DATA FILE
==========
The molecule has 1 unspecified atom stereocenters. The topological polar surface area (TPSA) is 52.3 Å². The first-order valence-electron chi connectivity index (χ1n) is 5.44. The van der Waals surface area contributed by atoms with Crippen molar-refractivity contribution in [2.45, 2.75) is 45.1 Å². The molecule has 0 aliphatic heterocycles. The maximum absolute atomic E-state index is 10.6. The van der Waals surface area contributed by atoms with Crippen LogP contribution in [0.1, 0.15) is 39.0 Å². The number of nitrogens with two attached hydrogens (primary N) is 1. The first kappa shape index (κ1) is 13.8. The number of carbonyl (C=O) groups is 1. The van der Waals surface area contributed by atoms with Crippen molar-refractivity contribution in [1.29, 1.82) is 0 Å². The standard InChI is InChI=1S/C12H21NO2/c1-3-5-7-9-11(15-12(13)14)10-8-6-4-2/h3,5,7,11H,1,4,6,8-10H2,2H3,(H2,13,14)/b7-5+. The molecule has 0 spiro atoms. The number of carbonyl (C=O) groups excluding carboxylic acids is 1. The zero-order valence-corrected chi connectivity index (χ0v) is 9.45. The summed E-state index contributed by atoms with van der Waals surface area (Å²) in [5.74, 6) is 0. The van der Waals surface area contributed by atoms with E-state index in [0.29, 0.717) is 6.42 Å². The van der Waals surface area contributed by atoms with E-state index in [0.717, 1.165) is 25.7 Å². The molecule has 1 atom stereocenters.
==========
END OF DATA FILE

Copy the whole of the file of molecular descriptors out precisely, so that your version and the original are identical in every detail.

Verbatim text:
The molecule has 1 unspecified atom stereocenters. The topological polar surface area (TPSA) is 52.3 Å². The first-order valence-electron chi connectivity index (χ1n) is 5.44. The van der Waals surface area contributed by atoms with Crippen molar-refractivity contribution in [2.45, 2.75) is 45.1 Å². The molecule has 0 aliphatic heterocycles. The maximum absolute atomic E-state index is 10.6. The van der Waals surface area contributed by atoms with Crippen LogP contribution in [0.1, 0.15) is 39.0 Å². The number of nitrogens with two attached hydrogens (primary N) is 1. The first kappa shape index (κ1) is 13.8. The number of carbonyl (C=O) groups is 1. The van der Waals surface area contributed by atoms with Crippen molar-refractivity contribution in [1.29, 1.82) is 0 Å². The standard InChI is InChI=1S/C12H21NO2/c1-3-5-7-9-11(15-12(13)14)10-8-6-4-2/h3,5,7,11H,1,4,6,8-10H2,2H3,(H2,13,14)/b7-5+. The molecule has 0 spiro atoms. The number of carbonyl (C=O) groups excluding carboxylic acids is 1. The zero-order valence-corrected chi connectivity index (χ0v) is 9.45. The summed E-state index contributed by atoms with van der Waals surface area (Å²) in [5.74, 6) is 0. The van der Waals surface area contributed by atoms with E-state index in [0.29, 0.717) is 6.42 Å². The van der Waals surface area contributed by atoms with E-state index in [0.717, 1.165) is 25.7 Å². The molecule has 1 atom stereocenters.